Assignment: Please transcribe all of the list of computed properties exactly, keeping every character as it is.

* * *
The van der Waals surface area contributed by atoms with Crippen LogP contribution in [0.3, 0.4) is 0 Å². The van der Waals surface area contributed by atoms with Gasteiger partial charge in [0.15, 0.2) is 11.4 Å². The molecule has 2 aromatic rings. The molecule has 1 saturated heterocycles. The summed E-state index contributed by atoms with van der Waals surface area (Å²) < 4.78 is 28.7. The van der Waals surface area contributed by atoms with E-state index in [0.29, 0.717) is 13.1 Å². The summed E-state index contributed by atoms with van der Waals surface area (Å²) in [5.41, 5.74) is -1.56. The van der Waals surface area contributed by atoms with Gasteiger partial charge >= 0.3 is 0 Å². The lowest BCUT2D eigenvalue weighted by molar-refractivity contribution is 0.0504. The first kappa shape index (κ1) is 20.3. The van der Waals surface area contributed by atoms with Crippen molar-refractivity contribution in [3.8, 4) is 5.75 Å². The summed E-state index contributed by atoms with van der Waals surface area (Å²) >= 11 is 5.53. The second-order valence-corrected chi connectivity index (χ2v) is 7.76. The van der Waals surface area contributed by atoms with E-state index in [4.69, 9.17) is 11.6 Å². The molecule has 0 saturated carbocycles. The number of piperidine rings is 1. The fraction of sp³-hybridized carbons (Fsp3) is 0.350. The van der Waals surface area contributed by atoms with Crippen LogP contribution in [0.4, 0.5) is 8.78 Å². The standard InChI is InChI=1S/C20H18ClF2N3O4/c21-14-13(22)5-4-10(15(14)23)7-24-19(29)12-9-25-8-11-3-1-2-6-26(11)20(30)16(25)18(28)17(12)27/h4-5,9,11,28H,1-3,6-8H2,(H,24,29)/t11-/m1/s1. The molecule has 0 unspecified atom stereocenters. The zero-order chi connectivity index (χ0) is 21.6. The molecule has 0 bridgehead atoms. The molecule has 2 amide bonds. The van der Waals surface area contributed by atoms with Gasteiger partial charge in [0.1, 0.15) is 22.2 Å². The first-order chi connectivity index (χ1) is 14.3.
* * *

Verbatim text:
The van der Waals surface area contributed by atoms with Crippen LogP contribution in [0.3, 0.4) is 0 Å². The van der Waals surface area contributed by atoms with Gasteiger partial charge in [0.15, 0.2) is 11.4 Å². The molecule has 2 aromatic rings. The molecule has 1 saturated heterocycles. The summed E-state index contributed by atoms with van der Waals surface area (Å²) < 4.78 is 28.7. The van der Waals surface area contributed by atoms with E-state index in [0.29, 0.717) is 13.1 Å². The summed E-state index contributed by atoms with van der Waals surface area (Å²) in [5.41, 5.74) is -1.56. The van der Waals surface area contributed by atoms with Gasteiger partial charge >= 0.3 is 0 Å². The lowest BCUT2D eigenvalue weighted by molar-refractivity contribution is 0.0504. The first kappa shape index (κ1) is 20.3. The van der Waals surface area contributed by atoms with Crippen molar-refractivity contribution in [3.8, 4) is 5.75 Å². The summed E-state index contributed by atoms with van der Waals surface area (Å²) >= 11 is 5.53. The second-order valence-corrected chi connectivity index (χ2v) is 7.76. The van der Waals surface area contributed by atoms with E-state index in [4.69, 9.17) is 11.6 Å². The molecule has 0 saturated carbocycles. The number of piperidine rings is 1. The fraction of sp³-hybridized carbons (Fsp3) is 0.350. The van der Waals surface area contributed by atoms with Crippen LogP contribution in [0.4, 0.5) is 8.78 Å². The standard InChI is InChI=1S/C20H18ClF2N3O4/c21-14-13(22)5-4-10(15(14)23)7-24-19(29)12-9-25-8-11-3-1-2-6-26(11)20(30)16(25)18(28)17(12)27/h4-5,9,11,28H,1-3,6-8H2,(H,24,29)/t11-/m1/s1. The molecule has 0 unspecified atom stereocenters. The zero-order chi connectivity index (χ0) is 21.6. The molecule has 0 bridgehead atoms. The molecule has 2 amide bonds. The van der Waals surface area contributed by atoms with Gasteiger partial charge in [0.1, 0.15) is 22.2 Å². The first-order chi connectivity index (χ1) is 14.3.